Oran Kearney frustrated as cup dreams are ‘blown apart’

Oran Kearney says the dismissal of striker James McLaughlin “blew apart” Coleraine’s hopes of getting a foothold back in the game.

McLaughlin saw red a minute into extra-time with the game poised on a knife edge - the Bannsiders had already suffered the sucker-punch of watching their two-goal lead slip away in what was an enthralling second half.

But, after having to deal with that heartache, they suffered a further blow as the big striker was shown a straight red card by referee Andrew Davey following an altercation with Chris Curran.

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Kearney said: “We’re all big boys. At full-time we spoke about being in this scenario before and what was needed.

James McLaughlin was sent off a minute into extra time

“The momentum had shifted and we said that to the players, it wasn’t easy but the key thing was we weren’t out of the cup yet.

“There was 30 minutes to either go and win it or there was a penalty shoot-out to go and win it with as well.

“They key thing was to slowly but surely break the momentum and try and get a foothold again, ideally through a bit of possession or a chance or two.

“But when the red card comes a minute into that it literally blows it apart.

“It is a momentum swing but it’s another shot in the arm for Cliftonville rather than us.

“I haven’t seen it back or spoken to James at this moment in time. But if he has struck the player then it’s crazy from that point of view because it makes life really, really hard for us.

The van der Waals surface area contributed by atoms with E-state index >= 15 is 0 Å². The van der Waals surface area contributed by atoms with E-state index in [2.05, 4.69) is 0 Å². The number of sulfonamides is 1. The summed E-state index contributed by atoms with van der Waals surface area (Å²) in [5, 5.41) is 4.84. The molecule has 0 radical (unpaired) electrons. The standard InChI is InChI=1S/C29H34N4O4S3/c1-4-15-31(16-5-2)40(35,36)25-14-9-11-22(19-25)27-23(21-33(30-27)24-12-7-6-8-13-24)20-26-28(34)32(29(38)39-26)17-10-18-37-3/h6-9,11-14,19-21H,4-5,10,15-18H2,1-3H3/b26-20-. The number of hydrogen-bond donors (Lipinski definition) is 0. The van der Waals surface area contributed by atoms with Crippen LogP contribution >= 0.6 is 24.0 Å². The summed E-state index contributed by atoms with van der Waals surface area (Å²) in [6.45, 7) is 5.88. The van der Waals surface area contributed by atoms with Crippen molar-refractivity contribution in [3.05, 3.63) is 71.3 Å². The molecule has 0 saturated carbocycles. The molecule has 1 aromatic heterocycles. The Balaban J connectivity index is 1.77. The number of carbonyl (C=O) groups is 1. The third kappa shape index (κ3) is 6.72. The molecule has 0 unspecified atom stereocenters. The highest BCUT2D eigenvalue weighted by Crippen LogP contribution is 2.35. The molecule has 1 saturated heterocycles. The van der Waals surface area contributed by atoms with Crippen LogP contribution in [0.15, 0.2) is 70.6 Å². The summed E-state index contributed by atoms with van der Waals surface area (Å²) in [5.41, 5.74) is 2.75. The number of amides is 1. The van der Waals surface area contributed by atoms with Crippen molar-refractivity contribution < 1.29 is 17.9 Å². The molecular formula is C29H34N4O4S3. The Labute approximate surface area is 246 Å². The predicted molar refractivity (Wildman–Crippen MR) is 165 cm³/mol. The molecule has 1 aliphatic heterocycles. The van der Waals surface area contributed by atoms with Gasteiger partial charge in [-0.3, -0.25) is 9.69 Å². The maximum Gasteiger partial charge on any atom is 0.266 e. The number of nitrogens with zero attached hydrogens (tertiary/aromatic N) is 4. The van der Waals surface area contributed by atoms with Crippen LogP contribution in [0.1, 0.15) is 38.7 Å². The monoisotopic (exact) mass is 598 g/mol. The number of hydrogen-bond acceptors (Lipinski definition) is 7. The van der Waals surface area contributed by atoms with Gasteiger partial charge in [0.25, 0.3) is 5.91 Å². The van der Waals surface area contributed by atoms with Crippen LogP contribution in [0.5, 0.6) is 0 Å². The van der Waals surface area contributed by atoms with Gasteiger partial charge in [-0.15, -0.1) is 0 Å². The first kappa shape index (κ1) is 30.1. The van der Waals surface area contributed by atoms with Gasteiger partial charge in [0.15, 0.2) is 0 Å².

“Even at that I think the third goal we concede is avoidable, but at that stage we’re into fatigue because you’re down to 10.

“I felt we could have hung in there and even if you get a penalty shoot-out it’s a lottery, there’s no issue in sitting tight and doing it, but his decision makes it difficult for all of us.”

Kearney felt his side had carried out their gameplan “to perfection” after going 2-0 up thanks to Matthew Shevlin and Stephen Lowry.

But things turned with 16 minutes to go as Joe Gormley reduced the arrears before Paul O’Neill levelled in stoppage time. The duo found the net again in extra-time before Curtis Allen’s late consolation.

“You eek out a gameplan in relation to how you envisage the game going and how you go about getting a result on a day like today, like you do with any cup final.

“For 65/70 minutes it was perfection in relation to how we started, how we managed the game and, in particular, how we kicked on.

“The quality of the two goals we scored - how they’ll not be remembered as match-winning goals in a cup final is very hard to take...Lyndon’s assist, Matthew’s finish and Stephen’s as well.

“In all aspects it had gone perfectly to plan in relation to how I wanted it to go.

“When we scored the second you expect a couple of strikers to be thrown on, but you’re ready for that.

“Everyone knows that the seven or eight minutes of pressure, if you see that out you can then push on and see the rest of the game out.

“We’re built for that. Cliftonville are a very technical side, generally their goals come from one-twos or little balls in behind.

“But at that stage it was kitchen sink and lobbing balls into the box, which was exactly what I wanted.

“I was going “happy days” because I felt we would eat it all up and if we could see through the next seven minutes or so then ideally we would get up and going again and see the game out.

“It’s just really frustrating. The manner of the first goal in relation to it’s a header on the edge of the six-yard box and it’s unopposed.

“I would query if it was our throw-in in the build-up to the second, but even at that there’s two or three balls in the box which we haven’t got a head on, which we’re built for.

“It has turned a magnificent performance up until that point in time into the opposite.”